1911 P & M 3½hp
Built by Phelon & Moore in Cleckheaton, Yorkshire. In 1924 the first P & M Panther was produced, and later bikes are better-known by this name.
Note the sloping cylinder used as a front frame member (the tube running down and under the engine is the exhaust pipe) - this was a feature of nearly all P & M machines right up to the last Panther in the sixties.
1912 Rover 4¼hp
See the comments under the 1914 Rover pictured at the 97 run. That's a 1904 Hobart behind it, a rather unusual machine that I couldn't get a decent picture of due to overcrowding.
1912 Abingdon King Dick Favourite 3½hp
If you're British you may remember 'King Dick' spanners - in fact if you're an old bike buff you probably have some in your toolkit. AKD also made motorcycles until 1932, and here's a rather good Veteran example.
1912 Triumph 499cc
Another one from the Banbury Run - direct belt drive with no clutch.
1913 Douglas 2¾hp
From the beginning of their motorcycle manufacturing in 1906/7, right through to the end in the late fifties, the Douglas power unit was a horizontally-opposed flat twin (the "Boxer" style). Early models like this had the cylinders in-line; later they switched to the BMW-style transverse engine.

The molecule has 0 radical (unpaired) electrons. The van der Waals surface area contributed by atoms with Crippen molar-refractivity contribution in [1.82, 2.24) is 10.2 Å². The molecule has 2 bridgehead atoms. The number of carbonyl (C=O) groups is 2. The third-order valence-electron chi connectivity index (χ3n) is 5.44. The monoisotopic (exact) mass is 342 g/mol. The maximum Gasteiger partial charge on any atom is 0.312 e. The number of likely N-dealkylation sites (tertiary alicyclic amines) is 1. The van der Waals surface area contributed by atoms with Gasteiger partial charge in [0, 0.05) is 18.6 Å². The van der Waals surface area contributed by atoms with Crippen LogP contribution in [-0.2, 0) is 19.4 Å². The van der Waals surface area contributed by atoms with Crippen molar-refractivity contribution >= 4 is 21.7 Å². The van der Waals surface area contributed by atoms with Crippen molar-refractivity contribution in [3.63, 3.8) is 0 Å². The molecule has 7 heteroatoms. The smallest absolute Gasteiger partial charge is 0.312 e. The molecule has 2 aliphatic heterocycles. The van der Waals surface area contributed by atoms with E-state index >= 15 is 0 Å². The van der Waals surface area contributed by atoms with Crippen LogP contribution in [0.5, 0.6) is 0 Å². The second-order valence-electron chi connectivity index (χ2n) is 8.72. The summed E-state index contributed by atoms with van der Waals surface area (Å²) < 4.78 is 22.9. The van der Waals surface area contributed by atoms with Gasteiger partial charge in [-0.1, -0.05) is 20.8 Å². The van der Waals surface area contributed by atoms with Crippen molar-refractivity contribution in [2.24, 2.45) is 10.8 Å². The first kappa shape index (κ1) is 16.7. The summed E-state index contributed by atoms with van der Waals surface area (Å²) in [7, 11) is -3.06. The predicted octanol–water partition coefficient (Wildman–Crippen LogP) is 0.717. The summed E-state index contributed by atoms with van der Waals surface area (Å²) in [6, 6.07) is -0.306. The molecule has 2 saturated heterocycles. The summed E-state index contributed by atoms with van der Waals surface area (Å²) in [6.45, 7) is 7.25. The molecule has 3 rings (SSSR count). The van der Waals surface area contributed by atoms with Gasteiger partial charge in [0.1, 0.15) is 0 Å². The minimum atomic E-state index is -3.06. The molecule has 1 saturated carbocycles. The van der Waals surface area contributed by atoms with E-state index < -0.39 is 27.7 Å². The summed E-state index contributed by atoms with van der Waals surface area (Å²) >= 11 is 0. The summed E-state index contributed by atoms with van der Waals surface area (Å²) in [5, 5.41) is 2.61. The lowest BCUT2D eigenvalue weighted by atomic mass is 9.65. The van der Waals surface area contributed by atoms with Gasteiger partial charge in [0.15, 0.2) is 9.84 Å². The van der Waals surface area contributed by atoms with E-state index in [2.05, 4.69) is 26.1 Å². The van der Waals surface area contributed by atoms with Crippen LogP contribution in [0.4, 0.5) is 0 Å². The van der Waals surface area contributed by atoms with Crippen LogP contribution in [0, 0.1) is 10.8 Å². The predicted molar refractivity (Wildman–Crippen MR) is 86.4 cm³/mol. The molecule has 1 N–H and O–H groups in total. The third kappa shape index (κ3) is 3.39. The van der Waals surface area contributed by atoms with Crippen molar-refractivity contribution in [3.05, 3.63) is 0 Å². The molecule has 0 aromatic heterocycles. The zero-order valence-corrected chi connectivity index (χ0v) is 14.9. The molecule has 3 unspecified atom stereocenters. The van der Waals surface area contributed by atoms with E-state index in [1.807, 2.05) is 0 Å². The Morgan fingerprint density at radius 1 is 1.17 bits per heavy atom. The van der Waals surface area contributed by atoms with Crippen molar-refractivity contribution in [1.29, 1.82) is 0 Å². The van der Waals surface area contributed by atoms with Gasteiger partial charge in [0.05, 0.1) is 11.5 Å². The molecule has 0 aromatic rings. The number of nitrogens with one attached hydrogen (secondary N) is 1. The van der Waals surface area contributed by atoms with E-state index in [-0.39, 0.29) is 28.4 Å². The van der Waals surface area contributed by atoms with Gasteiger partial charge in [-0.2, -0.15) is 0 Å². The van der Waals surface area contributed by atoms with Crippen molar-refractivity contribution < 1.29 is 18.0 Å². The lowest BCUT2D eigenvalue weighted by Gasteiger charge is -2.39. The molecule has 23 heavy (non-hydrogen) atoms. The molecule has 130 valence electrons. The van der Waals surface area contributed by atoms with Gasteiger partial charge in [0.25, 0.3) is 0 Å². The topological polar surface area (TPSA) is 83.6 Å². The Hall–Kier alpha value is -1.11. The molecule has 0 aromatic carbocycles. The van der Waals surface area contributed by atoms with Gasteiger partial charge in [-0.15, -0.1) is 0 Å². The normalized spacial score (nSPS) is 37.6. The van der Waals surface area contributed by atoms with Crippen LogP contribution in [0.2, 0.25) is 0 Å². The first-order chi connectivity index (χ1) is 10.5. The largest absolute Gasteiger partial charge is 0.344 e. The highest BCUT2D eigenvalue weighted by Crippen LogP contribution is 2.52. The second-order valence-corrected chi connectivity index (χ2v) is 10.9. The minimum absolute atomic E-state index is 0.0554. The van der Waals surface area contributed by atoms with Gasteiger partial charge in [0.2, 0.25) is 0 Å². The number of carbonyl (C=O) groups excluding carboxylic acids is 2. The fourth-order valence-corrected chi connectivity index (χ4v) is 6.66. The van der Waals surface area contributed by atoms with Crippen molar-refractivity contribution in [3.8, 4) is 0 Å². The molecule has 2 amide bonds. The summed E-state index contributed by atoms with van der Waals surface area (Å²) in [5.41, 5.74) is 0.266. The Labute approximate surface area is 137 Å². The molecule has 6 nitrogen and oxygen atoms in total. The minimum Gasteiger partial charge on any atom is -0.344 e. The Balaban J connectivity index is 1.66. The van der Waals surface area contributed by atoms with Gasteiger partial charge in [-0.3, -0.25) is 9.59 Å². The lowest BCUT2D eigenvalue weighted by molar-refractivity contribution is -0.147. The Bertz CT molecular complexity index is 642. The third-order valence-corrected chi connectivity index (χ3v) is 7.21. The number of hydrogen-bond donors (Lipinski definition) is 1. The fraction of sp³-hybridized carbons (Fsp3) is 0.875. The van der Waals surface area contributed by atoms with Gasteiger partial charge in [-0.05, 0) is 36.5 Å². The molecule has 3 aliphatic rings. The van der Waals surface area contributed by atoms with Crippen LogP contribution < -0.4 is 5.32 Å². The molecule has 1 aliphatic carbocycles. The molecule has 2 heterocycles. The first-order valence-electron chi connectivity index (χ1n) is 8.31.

1914 Alldays Matchless 3½hp
This bike is from the Sammy Miller Museum in Hampshire (see Events and Places), and was ridden by Sammy, the former trials ace, on the 1997 Pioneer run shortly after he finished restoring it.
1914 Ariel 5hp V-twin
Another early example of a famous marque, and a change from the ubiquitous 3½hp single.
A 4-cylinder machine from Belgium. Introduced in 1904, the FN was the first successful 4-cylinder motor cycle, and featured leading-link forks and shaft drive. Also, those forks seem to be the same design as I spotted on a 1904 single-cylinder FN, in which case they're telescopic. There's very little in motorcycle design that hasn't been around since the first 20 years of the century, even if the technology in those days couldn't quite match the innovative ideas.
1914 Lea Francis
430cc 2-speed V-twin. Rather a nice sidecar, eh?
1914 Flying Merkel 8hp V-twin
This is an American machine; the Merkel company originated in Milwaukee in 1902, moving to Middletown, Ohio and adopting the Flying Merkel name in 1913. Production ceased in 1917. Rather more colourful than most of its European and British contemporaries.
1914 Indian 8hp V-twin